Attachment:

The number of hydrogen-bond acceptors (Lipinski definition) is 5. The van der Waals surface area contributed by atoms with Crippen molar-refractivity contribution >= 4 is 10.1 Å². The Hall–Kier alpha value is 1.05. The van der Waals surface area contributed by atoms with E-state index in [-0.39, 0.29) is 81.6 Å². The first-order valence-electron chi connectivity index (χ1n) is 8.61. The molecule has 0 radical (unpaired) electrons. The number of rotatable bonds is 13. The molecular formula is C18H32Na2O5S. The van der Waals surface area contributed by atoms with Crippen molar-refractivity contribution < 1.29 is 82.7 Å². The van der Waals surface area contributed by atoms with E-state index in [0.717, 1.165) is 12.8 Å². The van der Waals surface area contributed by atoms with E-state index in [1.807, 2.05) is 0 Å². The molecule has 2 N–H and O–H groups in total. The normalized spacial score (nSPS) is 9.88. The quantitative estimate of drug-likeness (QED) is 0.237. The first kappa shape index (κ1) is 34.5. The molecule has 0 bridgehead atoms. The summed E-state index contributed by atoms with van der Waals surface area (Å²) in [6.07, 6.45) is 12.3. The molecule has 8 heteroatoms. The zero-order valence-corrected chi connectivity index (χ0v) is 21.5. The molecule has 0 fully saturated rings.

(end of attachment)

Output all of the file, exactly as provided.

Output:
The number of hydrogen-bond acceptors (Lipinski definition) is 5. The van der Waals surface area contributed by atoms with Crippen molar-refractivity contribution >= 4 is 10.1 Å². The Hall–Kier alpha value is 1.05. The van der Waals surface area contributed by atoms with E-state index in [-0.39, 0.29) is 81.6 Å². The first-order valence-electron chi connectivity index (χ1n) is 8.61. The molecule has 0 radical (unpaired) electrons. The number of rotatable bonds is 13. The molecular formula is C18H32Na2O5S. The van der Waals surface area contributed by atoms with Crippen molar-refractivity contribution < 1.29 is 82.7 Å². The van der Waals surface area contributed by atoms with E-state index in [0.717, 1.165) is 12.8 Å². The van der Waals surface area contributed by atoms with E-state index in [1.807, 2.05) is 0 Å². The molecule has 2 N–H and O–H groups in total. The normalized spacial score (nSPS) is 9.88. The quantitative estimate of drug-likeness (QED) is 0.237. The first kappa shape index (κ1) is 34.5. The molecule has 0 bridgehead atoms. The summed E-state index contributed by atoms with van der Waals surface area (Å²) in [6.07, 6.45) is 12.3. The molecule has 8 heteroatoms. The zero-order valence-corrected chi connectivity index (χ0v) is 21.5. The molecule has 0 fully saturated rings.